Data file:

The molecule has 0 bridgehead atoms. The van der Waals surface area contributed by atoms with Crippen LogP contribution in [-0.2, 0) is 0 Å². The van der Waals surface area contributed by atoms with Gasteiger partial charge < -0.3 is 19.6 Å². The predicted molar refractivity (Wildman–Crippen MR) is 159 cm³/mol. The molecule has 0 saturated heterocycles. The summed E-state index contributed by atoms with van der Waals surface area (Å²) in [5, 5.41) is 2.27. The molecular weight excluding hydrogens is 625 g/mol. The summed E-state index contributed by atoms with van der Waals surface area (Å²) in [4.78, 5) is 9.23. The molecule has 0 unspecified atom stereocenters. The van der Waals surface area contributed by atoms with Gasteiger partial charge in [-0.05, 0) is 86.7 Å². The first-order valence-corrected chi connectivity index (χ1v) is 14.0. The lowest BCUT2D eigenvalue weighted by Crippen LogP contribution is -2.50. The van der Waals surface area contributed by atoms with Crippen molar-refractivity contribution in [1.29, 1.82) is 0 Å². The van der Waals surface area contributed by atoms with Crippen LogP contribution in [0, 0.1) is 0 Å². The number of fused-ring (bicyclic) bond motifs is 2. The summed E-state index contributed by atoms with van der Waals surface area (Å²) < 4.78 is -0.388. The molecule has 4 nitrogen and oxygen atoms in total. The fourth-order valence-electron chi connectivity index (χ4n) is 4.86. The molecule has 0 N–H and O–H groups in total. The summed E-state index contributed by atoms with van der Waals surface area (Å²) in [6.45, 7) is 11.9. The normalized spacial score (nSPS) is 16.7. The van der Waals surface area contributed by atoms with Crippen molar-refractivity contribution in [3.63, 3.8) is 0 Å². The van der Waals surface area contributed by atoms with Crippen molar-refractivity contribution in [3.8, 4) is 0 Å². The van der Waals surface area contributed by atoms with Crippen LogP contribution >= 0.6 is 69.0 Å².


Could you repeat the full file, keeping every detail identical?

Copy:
The molecule has 0 bridgehead atoms. The van der Waals surface area contributed by atoms with Crippen LogP contribution in [-0.2, 0) is 0 Å². The van der Waals surface area contributed by atoms with Gasteiger partial charge < -0.3 is 19.6 Å². The predicted molar refractivity (Wildman–Crippen MR) is 159 cm³/mol. The molecule has 0 saturated heterocycles. The summed E-state index contributed by atoms with van der Waals surface area (Å²) in [5, 5.41) is 2.27. The molecular weight excluding hydrogens is 625 g/mol. The summed E-state index contributed by atoms with van der Waals surface area (Å²) in [4.78, 5) is 9.23. The molecule has 0 unspecified atom stereocenters. The van der Waals surface area contributed by atoms with Gasteiger partial charge in [-0.05, 0) is 86.7 Å². The first-order valence-corrected chi connectivity index (χ1v) is 14.0. The lowest BCUT2D eigenvalue weighted by Crippen LogP contribution is -2.50. The van der Waals surface area contributed by atoms with Crippen molar-refractivity contribution in [1.29, 1.82) is 0 Å². The van der Waals surface area contributed by atoms with Crippen LogP contribution in [0, 0.1) is 0 Å². The number of fused-ring (bicyclic) bond motifs is 2. The summed E-state index contributed by atoms with van der Waals surface area (Å²) < 4.78 is -0.388. The molecule has 4 nitrogen and oxygen atoms in total. The fourth-order valence-electron chi connectivity index (χ4n) is 4.86. The molecule has 0 N–H and O–H groups in total. The summed E-state index contributed by atoms with van der Waals surface area (Å²) in [6.45, 7) is 11.9. The normalized spacial score (nSPS) is 16.7. The van der Waals surface area contributed by atoms with Crippen molar-refractivity contribution in [3.63, 3.8) is 0 Å². The van der Waals surface area contributed by atoms with Crippen molar-refractivity contribution in [3.8, 4) is 0 Å². The van der Waals surface area contributed by atoms with Crippen LogP contribution >= 0.6 is 69.0 Å².